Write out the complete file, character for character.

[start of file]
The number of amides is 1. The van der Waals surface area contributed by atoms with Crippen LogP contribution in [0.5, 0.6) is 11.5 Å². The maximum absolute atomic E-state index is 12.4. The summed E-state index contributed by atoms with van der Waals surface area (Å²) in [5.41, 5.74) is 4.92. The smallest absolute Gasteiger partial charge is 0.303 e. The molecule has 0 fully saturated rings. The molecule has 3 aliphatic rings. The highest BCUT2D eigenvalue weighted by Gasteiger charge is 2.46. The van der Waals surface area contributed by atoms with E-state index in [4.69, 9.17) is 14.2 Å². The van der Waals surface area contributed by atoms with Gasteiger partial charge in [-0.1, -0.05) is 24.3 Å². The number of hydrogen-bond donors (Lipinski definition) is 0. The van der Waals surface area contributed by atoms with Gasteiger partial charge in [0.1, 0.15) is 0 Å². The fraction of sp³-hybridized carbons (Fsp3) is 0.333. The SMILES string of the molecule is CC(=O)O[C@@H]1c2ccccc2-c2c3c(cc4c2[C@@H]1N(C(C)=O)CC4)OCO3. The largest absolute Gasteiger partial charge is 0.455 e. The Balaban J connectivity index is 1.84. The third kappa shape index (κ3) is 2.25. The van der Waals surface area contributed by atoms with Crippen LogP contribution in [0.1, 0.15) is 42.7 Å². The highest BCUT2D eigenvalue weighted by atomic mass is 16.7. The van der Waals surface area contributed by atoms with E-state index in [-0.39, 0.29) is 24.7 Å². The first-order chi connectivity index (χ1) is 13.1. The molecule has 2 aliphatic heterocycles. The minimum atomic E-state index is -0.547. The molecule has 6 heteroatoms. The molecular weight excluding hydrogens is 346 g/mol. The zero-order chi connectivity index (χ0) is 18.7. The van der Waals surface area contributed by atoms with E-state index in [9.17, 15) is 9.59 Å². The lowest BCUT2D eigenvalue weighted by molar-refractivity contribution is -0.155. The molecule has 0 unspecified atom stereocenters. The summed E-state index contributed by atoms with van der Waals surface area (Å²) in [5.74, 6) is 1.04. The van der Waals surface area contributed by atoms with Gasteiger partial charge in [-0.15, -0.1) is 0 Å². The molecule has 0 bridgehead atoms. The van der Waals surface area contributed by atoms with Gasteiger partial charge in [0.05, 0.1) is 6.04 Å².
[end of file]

The number of amides is 1. The van der Waals surface area contributed by atoms with Crippen LogP contribution in [0.5, 0.6) is 11.5 Å². The maximum absolute atomic E-state index is 12.4. The summed E-state index contributed by atoms with van der Waals surface area (Å²) in [5.41, 5.74) is 4.92. The smallest absolute Gasteiger partial charge is 0.303 e. The molecule has 0 fully saturated rings. The molecule has 3 aliphatic rings. The highest BCUT2D eigenvalue weighted by Gasteiger charge is 2.46. The van der Waals surface area contributed by atoms with E-state index in [4.69, 9.17) is 14.2 Å². The van der Waals surface area contributed by atoms with Gasteiger partial charge in [-0.1, -0.05) is 24.3 Å². The number of hydrogen-bond donors (Lipinski definition) is 0. The van der Waals surface area contributed by atoms with Gasteiger partial charge in [0.1, 0.15) is 0 Å². The fraction of sp³-hybridized carbons (Fsp3) is 0.333. The SMILES string of the molecule is CC(=O)O[C@@H]1c2ccccc2-c2c3c(cc4c2[C@@H]1N(C(C)=O)CC4)OCO3. The largest absolute Gasteiger partial charge is 0.455 e. The Balaban J connectivity index is 1.84. The third kappa shape index (κ3) is 2.25. The van der Waals surface area contributed by atoms with Crippen LogP contribution in [0.1, 0.15) is 42.7 Å². The highest BCUT2D eigenvalue weighted by atomic mass is 16.7. The van der Waals surface area contributed by atoms with E-state index in [-0.39, 0.29) is 24.7 Å². The first-order chi connectivity index (χ1) is 13.1. The molecule has 2 aliphatic heterocycles. The minimum atomic E-state index is -0.547. The molecule has 6 heteroatoms. The molecular weight excluding hydrogens is 346 g/mol. The zero-order chi connectivity index (χ0) is 18.7. The van der Waals surface area contributed by atoms with E-state index in [9.17, 15) is 9.59 Å². The lowest BCUT2D eigenvalue weighted by molar-refractivity contribution is -0.155. The molecule has 0 unspecified atom stereocenters. The summed E-state index contributed by atoms with van der Waals surface area (Å²) in [5.74, 6) is 1.04. The van der Waals surface area contributed by atoms with Gasteiger partial charge in [-0.15, -0.1) is 0 Å². The molecule has 0 bridgehead atoms. The van der Waals surface area contributed by atoms with Gasteiger partial charge in [0.05, 0.1) is 6.04 Å².